from The American Heritage® Dictionary of the English Language, 4th Edition
- n. A fixed portion, especially an amount of food allotted to persons in military service or to civilians in times of scarcity.
- n. Food issued or available to members of a group.
- transitive v. To supply with rations.
- transitive v. To distribute as rations: rationed out flour and sugar. See Synonyms at distribute.
- transitive v. To restrict to limited allotments, as during wartime.
from Wiktionary, Creative Commons Attribution/Share-Alike License
- n. A portion designated to a person or group.
- v. To supply with a ration; to limit (someone) to a specific allowance of something.
- v. To portion out (especially during a shortage of supply); to limit access to.
- v. To restrict (an activity etc.)
from the GNU version of the Collaborative International Dictionary of English
- n. A fixed daily allowance of provisions assigned to a soldier in the army, or a sailor in the navy, for his subsistence.
- n. Hence, a certain portion or fixed amount dealt out; an allowance; an allotment.
- transitive v. To supply with rations, as a regiment.
from The Century Dictionary and Cyclopedia
- n. An allowance of means of subsistence for a fixed period of time; specifically, in the army and navy, an allotment or apportionment of provisions for daily consumption to each officer and man, or of forage for each horse.
- n. Any stated or fixed amount or quantity dealt out; an allowance or allotment.
- To supply with rations; provision.
- To divide into rations; distribute or apportion in rations.
- n. In stock-feeding, the sum of food regularly supplied to an animal, usually the amount per day.
from WordNet 3.0 Copyright 2006 by Princeton University. All rights reserved.
- v. restrict the consumption of a relatively scarce commodity, as during war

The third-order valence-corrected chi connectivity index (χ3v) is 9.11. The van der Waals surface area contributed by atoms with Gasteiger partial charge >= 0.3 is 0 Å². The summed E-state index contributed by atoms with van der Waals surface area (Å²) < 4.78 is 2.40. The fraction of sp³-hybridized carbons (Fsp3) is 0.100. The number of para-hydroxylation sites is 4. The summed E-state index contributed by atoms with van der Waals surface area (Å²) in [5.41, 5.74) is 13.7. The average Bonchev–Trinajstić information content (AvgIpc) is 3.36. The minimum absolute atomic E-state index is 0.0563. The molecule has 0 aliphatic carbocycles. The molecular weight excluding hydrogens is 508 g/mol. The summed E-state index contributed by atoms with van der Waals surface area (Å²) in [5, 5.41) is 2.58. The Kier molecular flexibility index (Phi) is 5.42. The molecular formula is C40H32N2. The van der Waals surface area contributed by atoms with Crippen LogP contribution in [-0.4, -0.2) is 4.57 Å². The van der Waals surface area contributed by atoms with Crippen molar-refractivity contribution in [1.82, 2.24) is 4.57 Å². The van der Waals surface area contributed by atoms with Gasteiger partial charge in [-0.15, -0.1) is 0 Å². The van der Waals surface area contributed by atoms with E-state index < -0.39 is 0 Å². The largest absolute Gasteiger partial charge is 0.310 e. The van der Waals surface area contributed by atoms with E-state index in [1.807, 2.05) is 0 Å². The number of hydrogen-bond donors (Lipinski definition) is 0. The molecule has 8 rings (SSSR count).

- v. distribute in rations, as in the army
- n. a fixed portion that is allotted (especially in times of scarcity)
- n. the food allowance for one day (especially for service personnel)
Student-teacher ration is about 8 to 1, and about one out of every five Skeners is of school age.
RENEE MONTAGNE, host: In Cuba, everyone gets a basic monthly food ration from the communist government.
Sure, superdestroyer, but to argue that they are passed on to consumers at anything close to a 1: 1 ration is equally foolish.
The daily food ration from the meagre stocks was about half a spoonful of tuna or salmon.
The price/quality ration is very high and the reel performed flawlessly.
We have some tough decisions to make about priorities and to me cutting defense to pay for universal coverage until we figure out the best way to ration is a win.
(The fields still received their scant daily ration from the meager offerings of the river.)
I hear the cholocate ration is going up to 10 grammes next week.
My strict ration is one castle, or one cathedral or one stately home per day.
Meat rationing begins in the U.S., but the ration is 28 ounces per week, and meat production rises by approximately